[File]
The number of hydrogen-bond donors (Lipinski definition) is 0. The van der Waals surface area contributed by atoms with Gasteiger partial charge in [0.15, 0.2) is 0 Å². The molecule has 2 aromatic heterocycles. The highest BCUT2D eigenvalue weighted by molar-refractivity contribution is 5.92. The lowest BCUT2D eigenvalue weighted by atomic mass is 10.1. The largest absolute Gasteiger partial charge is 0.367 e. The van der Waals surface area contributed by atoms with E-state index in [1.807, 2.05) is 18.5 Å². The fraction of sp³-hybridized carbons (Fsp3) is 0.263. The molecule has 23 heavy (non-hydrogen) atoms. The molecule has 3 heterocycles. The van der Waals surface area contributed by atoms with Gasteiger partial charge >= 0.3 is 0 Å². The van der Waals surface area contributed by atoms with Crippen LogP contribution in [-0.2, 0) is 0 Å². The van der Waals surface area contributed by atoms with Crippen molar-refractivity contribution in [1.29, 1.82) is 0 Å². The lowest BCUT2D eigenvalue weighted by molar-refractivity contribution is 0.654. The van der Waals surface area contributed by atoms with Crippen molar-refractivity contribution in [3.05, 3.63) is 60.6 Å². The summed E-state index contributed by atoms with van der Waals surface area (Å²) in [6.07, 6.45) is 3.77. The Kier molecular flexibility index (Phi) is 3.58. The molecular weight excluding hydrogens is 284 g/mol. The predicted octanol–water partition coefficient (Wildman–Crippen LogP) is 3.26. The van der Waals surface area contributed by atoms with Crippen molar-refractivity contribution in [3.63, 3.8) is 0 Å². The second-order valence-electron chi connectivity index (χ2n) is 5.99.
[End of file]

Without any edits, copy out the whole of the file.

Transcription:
The number of hydrogen-bond donors (Lipinski definition) is 0. The van der Waals surface area contributed by atoms with Gasteiger partial charge in [0.15, 0.2) is 0 Å². The molecule has 2 aromatic heterocycles. The highest BCUT2D eigenvalue weighted by molar-refractivity contribution is 5.92. The lowest BCUT2D eigenvalue weighted by atomic mass is 10.1. The largest absolute Gasteiger partial charge is 0.367 e. The van der Waals surface area contributed by atoms with E-state index in [1.807, 2.05) is 18.5 Å². The fraction of sp³-hybridized carbons (Fsp3) is 0.263. The molecule has 23 heavy (non-hydrogen) atoms. The molecule has 3 heterocycles. The van der Waals surface area contributed by atoms with Gasteiger partial charge >= 0.3 is 0 Å². The van der Waals surface area contributed by atoms with Crippen LogP contribution in [-0.2, 0) is 0 Å². The van der Waals surface area contributed by atoms with Crippen molar-refractivity contribution in [1.29, 1.82) is 0 Å². The lowest BCUT2D eigenvalue weighted by molar-refractivity contribution is 0.654. The van der Waals surface area contributed by atoms with Crippen molar-refractivity contribution in [3.05, 3.63) is 60.6 Å². The summed E-state index contributed by atoms with van der Waals surface area (Å²) in [6.07, 6.45) is 3.77. The Kier molecular flexibility index (Phi) is 3.58. The molecular weight excluding hydrogens is 284 g/mol. The predicted octanol–water partition coefficient (Wildman–Crippen LogP) is 3.26. The van der Waals surface area contributed by atoms with Crippen molar-refractivity contribution in [3.63, 3.8) is 0 Å². The second-order valence-electron chi connectivity index (χ2n) is 5.99.